Manhattan Office Leasing Activity Held Strong in Q3: CBRE
Brokerage points to positive net absorption stats, talks up Meatpacking and Hudson Square markets
By Rey Mashayekhi October 11, 2017 4:30 pmreprints
The Manhattan office leasing market continues to show signs of strength via positive net absorption figures and double-digit percent increases over last year, according to CBRE’s latest Manhattan office market report released today.
Total leasing activity of 7.4 million square feet in the third quarter outperformed the five-year quarterly average by 12 percent, and took total Manhattan office leasing activity for the first nine months of 2017 to 21.1 million square feet—a 24 percent increase, year-to-date, on 2016.
But perhaps the strongest indicator of the market’s strength so far this year was the 1.45 million square feet of positive net absorption registered last quarter. The Midtown market, in particular, posted more than 1 million square feet of positive absorption for the first time since the second quarter of 2015.
At a media briefing discussing the figures, Nicole LaRusso, CBRE’s director of research and analytics for the tri-state region, cited strong employment growth figures in New York City. That she said “has really been fueling a lot of this [leasing] activity” in the Manhattan office market.
LaRusso was joined by CBRE Vice Chair Paul Amrich and Executive Vice President Neil King at the briefing, held at Rockpoint Group and Highgate Holdings’ office development at 412 West 15th Street in the Meatpacking District.
The property, which is still under construction as workers continue to build out the interiors, served as an ideal setting for a discussion on the state of the Meatpacking District and Hudson Square office market. According to the brokers, the area has changed “drastically” as larger, more mature companies view it as an increasingly viable office destination.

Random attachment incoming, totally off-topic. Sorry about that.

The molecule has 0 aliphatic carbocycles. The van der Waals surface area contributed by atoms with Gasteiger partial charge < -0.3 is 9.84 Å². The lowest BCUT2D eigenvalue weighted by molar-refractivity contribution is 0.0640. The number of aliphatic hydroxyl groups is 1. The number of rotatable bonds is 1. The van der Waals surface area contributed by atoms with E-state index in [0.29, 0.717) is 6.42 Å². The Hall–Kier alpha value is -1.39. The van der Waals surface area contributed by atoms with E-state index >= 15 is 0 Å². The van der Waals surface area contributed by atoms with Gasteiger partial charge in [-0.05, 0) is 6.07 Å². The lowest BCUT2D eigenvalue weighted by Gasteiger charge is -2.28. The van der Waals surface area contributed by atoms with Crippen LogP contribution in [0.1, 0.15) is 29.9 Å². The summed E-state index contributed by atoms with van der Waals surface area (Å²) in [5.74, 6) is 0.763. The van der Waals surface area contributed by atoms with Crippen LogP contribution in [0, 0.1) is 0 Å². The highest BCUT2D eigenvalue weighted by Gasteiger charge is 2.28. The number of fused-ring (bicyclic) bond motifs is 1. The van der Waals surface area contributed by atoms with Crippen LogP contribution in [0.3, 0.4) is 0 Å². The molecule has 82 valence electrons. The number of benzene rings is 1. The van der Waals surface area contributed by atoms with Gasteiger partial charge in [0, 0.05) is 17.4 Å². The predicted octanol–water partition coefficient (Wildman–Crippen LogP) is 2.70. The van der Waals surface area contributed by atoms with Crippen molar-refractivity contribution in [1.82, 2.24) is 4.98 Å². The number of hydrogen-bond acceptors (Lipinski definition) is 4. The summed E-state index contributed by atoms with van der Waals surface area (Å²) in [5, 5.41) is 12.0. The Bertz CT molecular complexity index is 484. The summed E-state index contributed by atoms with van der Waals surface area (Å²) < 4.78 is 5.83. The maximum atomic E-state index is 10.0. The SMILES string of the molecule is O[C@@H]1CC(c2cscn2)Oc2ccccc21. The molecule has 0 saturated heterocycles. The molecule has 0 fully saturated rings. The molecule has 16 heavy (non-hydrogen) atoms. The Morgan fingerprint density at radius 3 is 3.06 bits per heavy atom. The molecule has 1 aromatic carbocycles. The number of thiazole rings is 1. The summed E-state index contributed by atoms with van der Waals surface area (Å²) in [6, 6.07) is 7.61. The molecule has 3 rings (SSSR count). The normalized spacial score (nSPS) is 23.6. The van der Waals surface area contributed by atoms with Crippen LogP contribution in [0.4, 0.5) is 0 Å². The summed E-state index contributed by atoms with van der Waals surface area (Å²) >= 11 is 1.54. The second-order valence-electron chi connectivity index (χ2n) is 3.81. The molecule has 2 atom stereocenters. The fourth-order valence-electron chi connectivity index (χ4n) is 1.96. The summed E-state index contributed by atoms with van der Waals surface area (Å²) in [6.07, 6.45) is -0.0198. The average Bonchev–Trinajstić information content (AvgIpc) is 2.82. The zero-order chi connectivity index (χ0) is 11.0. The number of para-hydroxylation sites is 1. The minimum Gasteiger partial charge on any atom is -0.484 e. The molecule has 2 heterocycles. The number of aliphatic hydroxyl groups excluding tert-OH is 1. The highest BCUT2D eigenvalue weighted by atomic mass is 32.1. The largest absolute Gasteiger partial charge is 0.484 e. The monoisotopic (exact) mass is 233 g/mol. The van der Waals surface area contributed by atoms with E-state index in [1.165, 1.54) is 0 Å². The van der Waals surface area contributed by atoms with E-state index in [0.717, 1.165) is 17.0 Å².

King said that the West Side neighborhood’s culinary and cultural amenities are among the reasons “why people want to be here”—pointing to Shake Shack’s recent 27,000-square-foot deal for its new headquarters and flagship restaurant at 225 Varick Street in Hudson Square, as well as institutions like the Whitney Museum of American Art, which moved to the Meatpacking District in 2015.
Amrich noted that more than ever, companies are using their real estate as a tool to recruit new, young talent—a trend that has extended from tech, media and creative firms into the realm of financial services and insurance companies. He cited insurer Argo Group, which inked a 48,000-square-foot lease at Rockpoint and Highgate’s Meatpacking project earlier this year, as well as Aetna’s recent agreement for 150,000 square feet at nearby 61 Ninth Avenue, developed by Vornado Realty Trust.
As far as Manhattan leasing activity on a submarket-by-submarket basis, CBRE said the Midtown market saw 4.84 million square feet of leasing in the third quarter, which constituted a 19 percent increase on the five-year average. Asking rents in Midtown stood at $80.54 per square foot, flat from the previous quarter but down 1 percent from the same period last year.
Midtown South registered 1.14 million square feet of activity—down 8.8 percent below the five-year average for the supply-constrained market and fueled mostly by deals smaller than 25,000 square feet, which constituted 59 percent of all transactions in the submarket last quarter. Midtown South asking rents of $71.90 per square foot—which LaRusso noted have run up dramatically over the past decade from their range in the low $40s per square foot in 2009—are flat from the previous quarter but up 4 percent year-over-year.
Downtown, 1.43 million square feet of leasing activity in the third quarter was 9 percent over the five-year average, with government tenants—such as the city agencies that have flocked to the Verizon Building at 375 Pearl Street—accounting for 30 percent of all activity in the quarter. The submarket continues to see tenant migration trends work in its favor, with 1.5 million square feet of space in the year-to-date period comprising tenants who have moved Downtown from elsewhere in the city. Downtown asking rents were up 1 percent from the previous quarter, to $61.95 per square foot.